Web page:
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Identifying vulnerabilities and ensuring security functionality by security testing is a widely applied measure to evaluate and improve the security of software. Due to the openness of modern software-based systems, applying appropriate security testing techniques is of growing importance and essential to perform effective and efficient security testing. Therefore, an overview of actual security testing techniques is of high value both for researchers to evaluate and refine the techniques and for practitioners to apply and disseminate them. This chapter fulfills this need and provides an overview of recent security testing techniques. For this purpose, it first summarize the required background of testing and security engineering. Then, basics and recent developments of security testing techniques applied during the secure software development lifecycle, i.e., model-based security testing, code-based testing and static analysis, penetration testing and dynamic analysis, as well as security regression testing are discussed. Finally , the security testing techniques are illustrated by adopting them for an example three-tiered web-based business application.
Conference Paper
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Modern automobiles are no longer mere mechanical devices; they are pervasively monitored and controlled by dozens of digital computers coordinated via internal vehicular networks. While this transformation has driven major advancements in efficiency and safety, it has also introduced a range of new potential risks. In this paper we experimentally evaluate these issues on a modern automobile and demonstrate the fragility of the underlying system structure. We demonstrate that an attacker who is able to infiltrate virtually any Electronic Control Unit (ECU) can leverage this ability to completely circumvent a broad array of safety-critical systems. Over a range of experiments, both in the lab and in road tests, we demonstrate the ability to adversarially control a wide range of automotive functions and completely ignore driver inputdash including disabling the brakes, selectively braking individual wheels on demand, stopping the engine, and so on. We find that it is possible to bypass rudimentary network security protections within the car, such as maliciously bridging between our car's two internal subnets. We also present composite attacks that leverage individual weaknesses, including an attack that embeds malicious code in a car's telematics unit and that will completely erase any evidence of its presence after a crash. Looking forward, we discuss the complex challenges in addressing these vulnerabilities while considering the existing automotive ecosystem.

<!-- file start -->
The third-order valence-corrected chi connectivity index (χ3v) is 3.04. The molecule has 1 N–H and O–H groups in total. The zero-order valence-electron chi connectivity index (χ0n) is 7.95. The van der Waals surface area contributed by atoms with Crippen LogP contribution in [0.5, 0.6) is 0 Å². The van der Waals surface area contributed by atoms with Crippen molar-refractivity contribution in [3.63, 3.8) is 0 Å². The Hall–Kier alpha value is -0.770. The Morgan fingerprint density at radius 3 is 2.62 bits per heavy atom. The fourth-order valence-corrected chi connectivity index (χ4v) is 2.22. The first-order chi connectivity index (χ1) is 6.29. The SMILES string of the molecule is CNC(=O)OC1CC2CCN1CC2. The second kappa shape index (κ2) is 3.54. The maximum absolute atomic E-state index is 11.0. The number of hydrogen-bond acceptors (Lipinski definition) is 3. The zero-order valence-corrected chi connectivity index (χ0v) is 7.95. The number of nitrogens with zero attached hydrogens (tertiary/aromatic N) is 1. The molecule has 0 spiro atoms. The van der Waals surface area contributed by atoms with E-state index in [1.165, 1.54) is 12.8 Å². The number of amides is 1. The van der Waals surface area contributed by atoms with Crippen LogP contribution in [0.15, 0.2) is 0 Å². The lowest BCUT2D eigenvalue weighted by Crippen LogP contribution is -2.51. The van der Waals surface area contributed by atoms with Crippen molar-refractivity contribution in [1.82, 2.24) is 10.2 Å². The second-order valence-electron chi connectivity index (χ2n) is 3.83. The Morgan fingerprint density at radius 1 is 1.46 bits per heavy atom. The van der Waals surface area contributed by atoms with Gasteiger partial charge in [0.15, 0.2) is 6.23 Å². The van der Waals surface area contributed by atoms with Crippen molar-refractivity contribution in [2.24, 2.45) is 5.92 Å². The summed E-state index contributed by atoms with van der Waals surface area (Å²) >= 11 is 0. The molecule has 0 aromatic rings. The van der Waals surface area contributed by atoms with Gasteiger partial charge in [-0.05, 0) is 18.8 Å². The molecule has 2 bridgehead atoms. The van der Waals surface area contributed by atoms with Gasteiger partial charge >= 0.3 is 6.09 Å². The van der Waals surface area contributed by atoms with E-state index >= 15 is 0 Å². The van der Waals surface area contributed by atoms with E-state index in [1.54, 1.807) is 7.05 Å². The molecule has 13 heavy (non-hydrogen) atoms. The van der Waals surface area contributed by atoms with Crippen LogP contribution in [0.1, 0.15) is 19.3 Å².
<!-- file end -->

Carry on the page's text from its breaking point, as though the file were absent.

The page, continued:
Remote exploitation of an unaltered passenger vehicle
  • C Miller
  • C Valasek
C. Miller and C. Valasek, "Remote exploitation of an unaltered passenger vehicle," Black Hat USA, vol. 2015, p. 91, 2015.
Remote attacks on automated vehicles sensors: Experiments on camera and lidar
  • J Petit
  • B Stottelaar
  • M Feiri
  • F Kargl
J. Petit, B. Stottelaar, M. Feiri, and F. Kargl, "Remote attacks on automated vehicles sensors: Experiments on camera and lidar," Black Hat Europe, vol. 11, p. 2015, 2015.
Sicherheit für vernetzte, autonome Fahrzeuge
  • Secforcars Bmbf
BMBF, SecForCARs: Sicherheit für vernetzte, autonome Fahrzeuge. [Online] Available: Accessed on: Jan. 13 2020.